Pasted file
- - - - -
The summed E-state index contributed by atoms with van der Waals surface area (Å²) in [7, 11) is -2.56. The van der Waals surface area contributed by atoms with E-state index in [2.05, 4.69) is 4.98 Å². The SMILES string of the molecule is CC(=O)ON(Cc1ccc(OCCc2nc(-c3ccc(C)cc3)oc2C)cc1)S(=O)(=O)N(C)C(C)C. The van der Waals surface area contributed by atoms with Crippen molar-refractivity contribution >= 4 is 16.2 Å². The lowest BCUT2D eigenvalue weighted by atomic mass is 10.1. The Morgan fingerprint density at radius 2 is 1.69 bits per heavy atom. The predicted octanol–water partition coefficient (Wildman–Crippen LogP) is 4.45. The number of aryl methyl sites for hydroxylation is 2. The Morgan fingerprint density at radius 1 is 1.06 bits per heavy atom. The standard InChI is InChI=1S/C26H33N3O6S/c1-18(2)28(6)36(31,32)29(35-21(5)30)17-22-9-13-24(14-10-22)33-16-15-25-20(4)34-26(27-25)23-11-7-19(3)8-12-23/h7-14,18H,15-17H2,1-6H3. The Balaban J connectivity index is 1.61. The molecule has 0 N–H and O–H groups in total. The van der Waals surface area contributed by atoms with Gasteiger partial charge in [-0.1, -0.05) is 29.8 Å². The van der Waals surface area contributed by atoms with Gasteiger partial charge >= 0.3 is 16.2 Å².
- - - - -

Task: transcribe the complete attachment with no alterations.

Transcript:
The summed E-state index contributed by atoms with van der Waals surface area (Å²) in [7, 11) is -2.56. The van der Waals surface area contributed by atoms with E-state index in [2.05, 4.69) is 4.98 Å². The SMILES string of the molecule is CC(=O)ON(Cc1ccc(OCCc2nc(-c3ccc(C)cc3)oc2C)cc1)S(=O)(=O)N(C)C(C)C. The van der Waals surface area contributed by atoms with Crippen molar-refractivity contribution >= 4 is 16.2 Å². The lowest BCUT2D eigenvalue weighted by atomic mass is 10.1. The Morgan fingerprint density at radius 2 is 1.69 bits per heavy atom. The predicted octanol–water partition coefficient (Wildman–Crippen LogP) is 4.45. The number of aryl methyl sites for hydroxylation is 2. The Morgan fingerprint density at radius 1 is 1.06 bits per heavy atom. The standard InChI is InChI=1S/C26H33N3O6S/c1-18(2)28(6)36(31,32)29(35-21(5)30)17-22-9-13-24(14-10-22)33-16-15-25-20(4)34-26(27-25)23-11-7-19(3)8-12-23/h7-14,18H,15-17H2,1-6H3. The Balaban J connectivity index is 1.61. The molecule has 0 N–H and O–H groups in total. The van der Waals surface area contributed by atoms with Gasteiger partial charge in [-0.1, -0.05) is 29.8 Å². The van der Waals surface area contributed by atoms with Gasteiger partial charge >= 0.3 is 16.2 Å².